NewsDecember 20 2017

2017-2018 La Niña and Winter outlook

Posted by Lucy

2017-2018 La Niña and Winter outlook
 
    BROOKINGS, S.D. - The National Oceanic Atmospheric Administration’s (NOAA) Climate Prediction Center has officially declared a La Niña Advisory, as of November 9, 2017. 
   This means that La Niña conditions are observed and expected to continue,” said Laura Edwards, SDSU Extension State Climatologist. 
   NOAA observes La Niña conditions using sea surface temperatures in the Pacific Ocean, Edwards explained. “For La Niña, ocean temperatures are cooler than average near the equator in the Pacific Ocean, which can alter jet streams and storm tracks,” she said. 
   What to Expect Historically, La Niña has brought colder than average temperatures in winter for South Dakota. “There are varying strengths of La Niña, from weak to strong. Overall the colder temperatures are fairly consistent in any La Niña winter,” Edwards said. “What is more variable is snowfall.” 
   In weak La Niña events, there has historically been above average snowfall in the Northern Plains states. In strong La Niña events, this is not usually the case. 
   For our winter season ahead, Edwards said a weak La Niña is expected. “Thus the climate outlook shows an increased chance of above average precipitation,” she explained. This potential increase is snowfall is more likely to occur in mid- to late winter, or around January and February of 2018.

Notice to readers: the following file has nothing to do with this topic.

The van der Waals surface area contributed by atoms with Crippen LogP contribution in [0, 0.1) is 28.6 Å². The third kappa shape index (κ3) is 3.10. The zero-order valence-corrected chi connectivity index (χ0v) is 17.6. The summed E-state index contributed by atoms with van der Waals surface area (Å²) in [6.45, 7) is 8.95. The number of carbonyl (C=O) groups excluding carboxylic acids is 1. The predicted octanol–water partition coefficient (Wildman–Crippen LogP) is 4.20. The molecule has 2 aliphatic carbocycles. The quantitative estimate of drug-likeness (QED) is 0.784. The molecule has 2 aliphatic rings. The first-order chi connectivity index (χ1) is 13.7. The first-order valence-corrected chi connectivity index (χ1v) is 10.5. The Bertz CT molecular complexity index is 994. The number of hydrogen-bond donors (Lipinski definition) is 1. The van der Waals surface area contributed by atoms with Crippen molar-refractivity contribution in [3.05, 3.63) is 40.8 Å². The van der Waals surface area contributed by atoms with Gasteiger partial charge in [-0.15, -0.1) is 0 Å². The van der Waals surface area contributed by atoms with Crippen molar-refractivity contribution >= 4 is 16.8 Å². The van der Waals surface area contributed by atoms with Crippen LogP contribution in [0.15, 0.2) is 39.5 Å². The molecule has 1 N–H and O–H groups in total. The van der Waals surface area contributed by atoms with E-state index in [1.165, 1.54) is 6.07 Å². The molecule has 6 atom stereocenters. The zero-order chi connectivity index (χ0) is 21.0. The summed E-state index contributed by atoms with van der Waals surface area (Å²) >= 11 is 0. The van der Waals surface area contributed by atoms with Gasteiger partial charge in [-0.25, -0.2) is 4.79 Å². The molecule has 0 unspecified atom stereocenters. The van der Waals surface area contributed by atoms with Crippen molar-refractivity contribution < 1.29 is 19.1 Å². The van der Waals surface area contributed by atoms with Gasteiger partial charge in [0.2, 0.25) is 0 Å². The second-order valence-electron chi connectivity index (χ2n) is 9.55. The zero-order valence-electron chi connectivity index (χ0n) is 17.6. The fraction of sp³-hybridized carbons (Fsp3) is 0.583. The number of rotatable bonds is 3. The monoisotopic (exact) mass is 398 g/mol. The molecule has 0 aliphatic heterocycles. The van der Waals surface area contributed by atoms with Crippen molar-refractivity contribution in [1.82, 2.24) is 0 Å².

December Outlook Despite the very dry November, there was recently a large pattern shift in early December, which is now starting to look more like a typical La Niña pattern. 
   This will put South Dakota near the jet stream path, bringing colder air down from Canada and possibly some more chances of precipitation in the next couple of weeks,” Edwards said. 
   La Nina’s impact on agriculture This cold, and possibly wet, climate outlook may create challenges for South Dakota’s livestock producers who have already struggled with drought losses in pastures and forage. “One way that animals adapt to severe cold is to increase their feed intake, which is already a challenge in some areas,” Edwards said. 
   Shelter and protection from severe cold and some increased snowpack amounts may need to be considered as well.  Winter wheat growers may take some solace in the potential for increased snowfall, as this can insulate the crop in harsh cold temperatures. Also, increased snowfall can provide some soil moisture in the spring when it comes out of dormancy.

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